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What is Gastric Outlet Obstruction?

By Erin J. Hill
Updated Mar 03, 2024
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Gastric outlet obstruction refers to a condition in which the exit to the stomach leading into the small intestine is blocked. This often causes someone to become full quickly because there isn't anywhere for the food to go. Vomiting can occur as a result, and in severe cases, malnutrition. There are various causes for gastric outlet obstruction, both benign and malignant, and treatment will depend on which underlying cause is to blame.

Benign gastric outlet obstruction may be caused by conditions like peptic ulcers. This condition is generally treatable, although it can be very painful. Symptoms may include abdominal pain or burning relating to the ulcer and a feeling of fullness, bloating, and vomiting due to the resulting obstruction. Treatment may include the use of expanding devices which open up the outlet to the small intestine. Expansion can be done by using balloons or self-dilating stents. In many cases the only treatment needed will include suctioning of fluids from the stomach along with injections of electrolytes and other fluids which may be needed.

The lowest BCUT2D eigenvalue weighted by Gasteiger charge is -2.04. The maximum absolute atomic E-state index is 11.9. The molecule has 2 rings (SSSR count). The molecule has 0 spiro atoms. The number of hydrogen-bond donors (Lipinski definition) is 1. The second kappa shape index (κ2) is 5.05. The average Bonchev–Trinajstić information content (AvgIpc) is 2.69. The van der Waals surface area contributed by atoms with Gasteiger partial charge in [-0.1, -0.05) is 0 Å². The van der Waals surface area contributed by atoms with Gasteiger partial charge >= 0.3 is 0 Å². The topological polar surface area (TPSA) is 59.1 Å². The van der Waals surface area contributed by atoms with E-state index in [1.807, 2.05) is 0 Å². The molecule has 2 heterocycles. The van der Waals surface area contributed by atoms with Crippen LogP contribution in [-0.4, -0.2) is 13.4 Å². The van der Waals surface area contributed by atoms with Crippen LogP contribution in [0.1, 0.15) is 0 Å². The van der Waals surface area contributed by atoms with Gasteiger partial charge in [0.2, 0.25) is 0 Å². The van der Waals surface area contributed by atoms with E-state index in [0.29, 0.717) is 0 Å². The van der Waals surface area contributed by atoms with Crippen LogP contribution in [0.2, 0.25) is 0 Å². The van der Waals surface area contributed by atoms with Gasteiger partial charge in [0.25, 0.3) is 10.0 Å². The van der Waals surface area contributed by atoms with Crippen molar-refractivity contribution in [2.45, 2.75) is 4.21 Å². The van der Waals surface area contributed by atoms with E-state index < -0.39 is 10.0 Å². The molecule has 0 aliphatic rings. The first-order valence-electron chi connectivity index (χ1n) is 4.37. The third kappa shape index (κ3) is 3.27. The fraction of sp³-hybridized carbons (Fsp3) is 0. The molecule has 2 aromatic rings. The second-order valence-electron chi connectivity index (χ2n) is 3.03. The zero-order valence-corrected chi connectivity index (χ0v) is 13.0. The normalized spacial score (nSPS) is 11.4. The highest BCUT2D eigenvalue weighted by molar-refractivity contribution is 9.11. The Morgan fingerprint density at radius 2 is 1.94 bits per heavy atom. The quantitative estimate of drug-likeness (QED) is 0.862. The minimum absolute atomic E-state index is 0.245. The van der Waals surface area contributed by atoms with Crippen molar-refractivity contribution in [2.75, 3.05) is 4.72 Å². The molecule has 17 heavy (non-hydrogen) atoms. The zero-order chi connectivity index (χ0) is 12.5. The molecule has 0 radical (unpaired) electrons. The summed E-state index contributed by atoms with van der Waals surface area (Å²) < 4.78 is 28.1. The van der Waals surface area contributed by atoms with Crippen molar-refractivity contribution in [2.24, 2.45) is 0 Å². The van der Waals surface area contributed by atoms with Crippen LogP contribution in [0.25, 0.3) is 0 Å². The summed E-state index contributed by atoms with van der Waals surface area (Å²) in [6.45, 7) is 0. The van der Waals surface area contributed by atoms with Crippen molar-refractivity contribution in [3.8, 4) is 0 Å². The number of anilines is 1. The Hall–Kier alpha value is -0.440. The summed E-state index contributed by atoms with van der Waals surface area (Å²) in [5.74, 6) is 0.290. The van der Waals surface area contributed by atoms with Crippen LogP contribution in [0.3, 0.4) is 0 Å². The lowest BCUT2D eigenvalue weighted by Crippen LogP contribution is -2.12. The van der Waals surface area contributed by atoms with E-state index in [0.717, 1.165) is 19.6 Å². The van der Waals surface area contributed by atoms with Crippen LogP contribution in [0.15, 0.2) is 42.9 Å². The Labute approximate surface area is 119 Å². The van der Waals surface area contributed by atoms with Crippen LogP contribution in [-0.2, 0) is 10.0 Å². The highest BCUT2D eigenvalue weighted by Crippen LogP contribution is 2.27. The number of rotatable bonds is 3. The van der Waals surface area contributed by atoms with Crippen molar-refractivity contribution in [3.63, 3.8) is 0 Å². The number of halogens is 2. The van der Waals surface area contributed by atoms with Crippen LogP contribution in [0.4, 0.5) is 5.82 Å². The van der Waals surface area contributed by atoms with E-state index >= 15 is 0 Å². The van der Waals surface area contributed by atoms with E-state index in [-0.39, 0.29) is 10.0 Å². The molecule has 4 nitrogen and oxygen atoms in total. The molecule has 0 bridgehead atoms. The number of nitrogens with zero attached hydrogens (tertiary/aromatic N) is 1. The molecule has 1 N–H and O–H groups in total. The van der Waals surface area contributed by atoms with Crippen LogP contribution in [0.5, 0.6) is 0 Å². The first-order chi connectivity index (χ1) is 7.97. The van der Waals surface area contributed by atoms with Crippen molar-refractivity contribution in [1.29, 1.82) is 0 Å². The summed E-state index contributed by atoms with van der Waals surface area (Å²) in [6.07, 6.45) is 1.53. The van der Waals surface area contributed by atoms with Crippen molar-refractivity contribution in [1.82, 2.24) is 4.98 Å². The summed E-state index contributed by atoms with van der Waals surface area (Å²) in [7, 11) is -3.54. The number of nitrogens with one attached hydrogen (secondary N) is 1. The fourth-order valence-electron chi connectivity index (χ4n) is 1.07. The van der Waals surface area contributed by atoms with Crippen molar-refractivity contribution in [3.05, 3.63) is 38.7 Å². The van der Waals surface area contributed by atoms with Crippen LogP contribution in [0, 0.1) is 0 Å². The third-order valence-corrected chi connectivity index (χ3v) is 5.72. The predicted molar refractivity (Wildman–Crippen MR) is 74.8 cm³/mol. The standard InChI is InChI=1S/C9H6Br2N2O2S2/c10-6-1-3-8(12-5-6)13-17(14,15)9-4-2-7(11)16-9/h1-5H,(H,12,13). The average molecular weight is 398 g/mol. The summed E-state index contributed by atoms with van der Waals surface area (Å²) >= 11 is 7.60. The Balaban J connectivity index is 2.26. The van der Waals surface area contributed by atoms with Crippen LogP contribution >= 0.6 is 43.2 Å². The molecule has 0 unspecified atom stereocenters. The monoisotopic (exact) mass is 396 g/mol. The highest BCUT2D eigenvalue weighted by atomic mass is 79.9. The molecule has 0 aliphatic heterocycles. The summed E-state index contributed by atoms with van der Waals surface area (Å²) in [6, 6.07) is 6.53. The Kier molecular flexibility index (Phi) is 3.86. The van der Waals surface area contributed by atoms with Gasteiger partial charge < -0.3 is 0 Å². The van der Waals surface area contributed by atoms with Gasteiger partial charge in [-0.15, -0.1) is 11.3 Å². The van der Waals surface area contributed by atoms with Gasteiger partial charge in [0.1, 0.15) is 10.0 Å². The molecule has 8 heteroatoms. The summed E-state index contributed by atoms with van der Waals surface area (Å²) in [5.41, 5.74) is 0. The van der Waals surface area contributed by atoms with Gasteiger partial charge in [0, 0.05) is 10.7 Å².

Malignant causes of gastric outlet obstruction are related to various types of stomach cancer. In this case a tumor is often blocking the outlet. Surgery will likely be needed to remove the tumor, and further treatment for remaining cancer will also generally be performed. This may include radiation and chemotherapy. While surgery can usually remove the obstruction, the underlying cancer may not always be curable.

In some cases an infection, such as tuberculosis, may be to blame for gastric outlet obstruction. This can be treated with both expanding devices as well as antibiotics to kill the underlying infection. Some infectious diseases are harder to treat than others, so symptoms will likely be alleviated before the infection is gone to make the patient more comfortable.

Diagnosis is generally made through performing X-rays and by checking fluid levels. Further tests may be needed to determine the underlying cause. Once the diagnosis as been made and a cause has been discovered, treatment can begin to correct the condition and alleviate symptoms. In some severe circumstances, treatment of the underlying cause may not be feasible before symptoms have been managed. Cancer, for example, must be treated over a long period of time. The blockage must be removed so that ongoing treatment can begin.

Some patients may have recurring problems with gastric outlet obstruction, primarily those with peptic ulcer disease. Continued monitoring and treatments may be necessary to keep the condition from causing weight loss, malnutrition, and damage to the esophagus caused by frequent vomiting. In some very severe cases, surgery may be needed in a nonmalignant case to open the passageway to the intestine or create a new one.

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